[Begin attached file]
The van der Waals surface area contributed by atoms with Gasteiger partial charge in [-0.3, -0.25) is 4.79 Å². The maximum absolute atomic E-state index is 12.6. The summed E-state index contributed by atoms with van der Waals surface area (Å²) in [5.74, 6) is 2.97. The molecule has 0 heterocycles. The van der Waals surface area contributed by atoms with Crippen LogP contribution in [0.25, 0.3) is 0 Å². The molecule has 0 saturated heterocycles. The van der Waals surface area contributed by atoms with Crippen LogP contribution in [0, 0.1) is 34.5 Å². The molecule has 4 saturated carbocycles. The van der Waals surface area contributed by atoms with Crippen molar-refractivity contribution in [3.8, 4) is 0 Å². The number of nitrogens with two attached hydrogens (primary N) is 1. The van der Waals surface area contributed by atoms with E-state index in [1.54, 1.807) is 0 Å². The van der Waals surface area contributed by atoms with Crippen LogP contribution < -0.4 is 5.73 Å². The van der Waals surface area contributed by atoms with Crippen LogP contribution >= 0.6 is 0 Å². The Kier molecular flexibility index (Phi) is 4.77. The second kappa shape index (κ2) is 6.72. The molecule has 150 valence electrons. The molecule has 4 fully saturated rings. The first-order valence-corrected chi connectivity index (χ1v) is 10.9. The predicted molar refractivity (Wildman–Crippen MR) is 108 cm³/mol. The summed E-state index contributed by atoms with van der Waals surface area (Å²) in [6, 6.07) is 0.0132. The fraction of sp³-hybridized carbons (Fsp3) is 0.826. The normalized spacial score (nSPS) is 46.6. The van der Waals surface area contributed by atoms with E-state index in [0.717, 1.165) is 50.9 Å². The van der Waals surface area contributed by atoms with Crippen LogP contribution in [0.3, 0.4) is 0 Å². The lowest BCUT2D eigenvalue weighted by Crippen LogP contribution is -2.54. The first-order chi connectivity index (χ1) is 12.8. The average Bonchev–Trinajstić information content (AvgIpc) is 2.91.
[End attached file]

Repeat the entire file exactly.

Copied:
The van der Waals surface area contributed by atoms with Gasteiger partial charge in [-0.3, -0.25) is 4.79 Å². The maximum absolute atomic E-state index is 12.6. The summed E-state index contributed by atoms with van der Waals surface area (Å²) in [5.74, 6) is 2.97. The molecule has 0 heterocycles. The van der Waals surface area contributed by atoms with Crippen LogP contribution in [0.25, 0.3) is 0 Å². The molecule has 0 saturated heterocycles. The van der Waals surface area contributed by atoms with Crippen LogP contribution in [0, 0.1) is 34.5 Å². The molecule has 4 saturated carbocycles. The van der Waals surface area contributed by atoms with Crippen molar-refractivity contribution in [3.8, 4) is 0 Å². The number of nitrogens with two attached hydrogens (primary N) is 1. The van der Waals surface area contributed by atoms with E-state index in [1.54, 1.807) is 0 Å². The van der Waals surface area contributed by atoms with Crippen LogP contribution < -0.4 is 5.73 Å². The van der Waals surface area contributed by atoms with Crippen LogP contribution >= 0.6 is 0 Å². The Kier molecular flexibility index (Phi) is 4.77. The second kappa shape index (κ2) is 6.72. The molecule has 150 valence electrons. The molecule has 4 fully saturated rings. The first-order valence-corrected chi connectivity index (χ1v) is 10.9. The predicted molar refractivity (Wildman–Crippen MR) is 108 cm³/mol. The summed E-state index contributed by atoms with van der Waals surface area (Å²) in [6, 6.07) is 0.0132. The fraction of sp³-hybridized carbons (Fsp3) is 0.826. The normalized spacial score (nSPS) is 46.6. The van der Waals surface area contributed by atoms with E-state index in [0.717, 1.165) is 50.9 Å². The van der Waals surface area contributed by atoms with Crippen LogP contribution in [0.3, 0.4) is 0 Å². The lowest BCUT2D eigenvalue weighted by Crippen LogP contribution is -2.54. The first-order chi connectivity index (χ1) is 12.8. The average Bonchev–Trinajstić information content (AvgIpc) is 2.91.